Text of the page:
Re: Aikido & Pilates
Well, to revisit this thread with a longish post....
It has been apparent for some time that I need to pursue some comprehensive program to address a long list of structural and movement problems in this now-out-of-warranty body. I considered the options, and booked an appointment with a rehab specialist at the Pilates clinic run by the author of "Pilates for Dummies."
My appointment was yesterday and this is the list of issues I brought to the appointment:
1. (R) knee: 2000 acl allograft and medial meniscus partial removal. Longterm, some joint laxity and probably reinjury of meniscus with pain on prolonged walking/wtbearing and ocasional acute episodes of swelling. Weird stuff in back of knee.
2. (L) shoulder/upper arm: December 2004: pain in abductor/?triceps, no obvious injury, not necesarilly aikido-related; not improved by reduced training, somewhat alleviated with stretching.
3. Longterm ongoing intermittent problem posttraining with (L) inner thigh tetany/spasms, not clear if adductor or other medial structure involved. Seems related to ocasional carpopedal spasms though not at same time. Also chronic (L) hamstring tightness not abated by stretching.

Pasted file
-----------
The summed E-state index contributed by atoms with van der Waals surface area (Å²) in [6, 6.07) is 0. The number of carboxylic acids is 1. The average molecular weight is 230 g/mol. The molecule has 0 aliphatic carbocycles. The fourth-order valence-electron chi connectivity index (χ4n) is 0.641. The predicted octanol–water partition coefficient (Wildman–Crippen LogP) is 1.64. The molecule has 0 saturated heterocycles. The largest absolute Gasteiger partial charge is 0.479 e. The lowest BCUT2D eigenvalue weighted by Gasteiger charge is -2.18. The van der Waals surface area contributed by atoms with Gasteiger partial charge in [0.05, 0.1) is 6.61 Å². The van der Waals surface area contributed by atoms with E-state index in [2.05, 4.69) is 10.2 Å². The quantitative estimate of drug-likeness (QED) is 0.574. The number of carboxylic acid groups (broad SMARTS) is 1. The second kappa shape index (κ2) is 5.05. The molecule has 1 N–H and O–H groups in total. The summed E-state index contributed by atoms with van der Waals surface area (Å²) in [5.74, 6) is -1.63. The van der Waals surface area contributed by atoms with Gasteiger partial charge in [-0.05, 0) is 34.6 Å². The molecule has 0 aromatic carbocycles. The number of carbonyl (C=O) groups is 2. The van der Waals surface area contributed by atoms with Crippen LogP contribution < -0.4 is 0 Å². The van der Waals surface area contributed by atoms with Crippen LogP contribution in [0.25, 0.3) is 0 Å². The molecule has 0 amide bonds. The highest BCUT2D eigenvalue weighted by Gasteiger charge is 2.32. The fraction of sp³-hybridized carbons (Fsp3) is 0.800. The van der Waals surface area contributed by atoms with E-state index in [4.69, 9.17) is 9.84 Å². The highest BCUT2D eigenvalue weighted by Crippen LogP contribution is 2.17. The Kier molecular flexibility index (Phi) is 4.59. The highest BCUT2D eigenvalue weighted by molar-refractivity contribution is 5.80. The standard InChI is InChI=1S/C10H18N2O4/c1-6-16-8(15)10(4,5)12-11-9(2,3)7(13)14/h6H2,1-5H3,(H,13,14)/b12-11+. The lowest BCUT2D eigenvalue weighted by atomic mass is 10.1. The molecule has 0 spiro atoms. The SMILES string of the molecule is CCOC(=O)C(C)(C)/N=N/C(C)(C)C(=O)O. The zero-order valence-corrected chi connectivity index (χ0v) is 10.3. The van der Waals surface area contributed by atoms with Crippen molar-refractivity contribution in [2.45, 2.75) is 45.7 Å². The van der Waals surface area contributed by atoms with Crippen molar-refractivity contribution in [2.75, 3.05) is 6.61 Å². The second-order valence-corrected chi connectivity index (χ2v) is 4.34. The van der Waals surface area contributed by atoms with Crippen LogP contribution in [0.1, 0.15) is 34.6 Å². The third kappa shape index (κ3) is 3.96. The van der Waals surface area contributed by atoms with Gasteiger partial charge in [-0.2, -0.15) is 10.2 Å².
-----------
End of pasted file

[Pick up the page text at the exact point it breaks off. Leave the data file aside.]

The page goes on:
4. chronic tightness trapezius, bilaterally
5. chronically subluxed carpal/metacarpal thumb joints
6. fairly recent onset of difficulty with left-starting forward rolls; Elaine Yoder (one of my instructors, and a Feldenkrais practitioner) observed me and it appears that I'm not integrating above/below center on that side, so lose track of my legs.
The rehab approach where I went starts with evaluation and neuromuscular re-education based on the work of Janda & Lewitt, in order to start correcting problems before jumping into Pilates exercises. I was really impressed with the person I was working with: her evaluation of my gait and posture was comprehensive and also picked up some old problems I'd not mentioned. She did point out that my left side is carrying most of my weight, and working harder than it needs to. I'm also spiraling my upper body to the right. When I walk, my right leg moves normally, but my left leg steps forward prematurely, working, not waiting for my center to move.
Her hands-on approach was direct trigger point work plus proprioceptive neuromuscular facilitation, but she was targeting areas that neither I nor any practitioners had previously identified as problems: the iliotibial band and on the right side far distal hamstrings. The itb was so tight, that when she asked me to abduct the leg, I used my low back to initiate the movement. She found amazing trigger points!: when she started working the left itb, it felt as if she was going to break my femur. Thanks to lots of aikido training, I was able to breathe deeply into it, and in fact the itb released nicely--so much so that I walked as if drunk until she did the right side!
I have homework to do, pressure point work on specific areas, different on the two sides of the body, and a couple of stretches. Going back next wk. Everything made amazing sense. Nice start for the new year.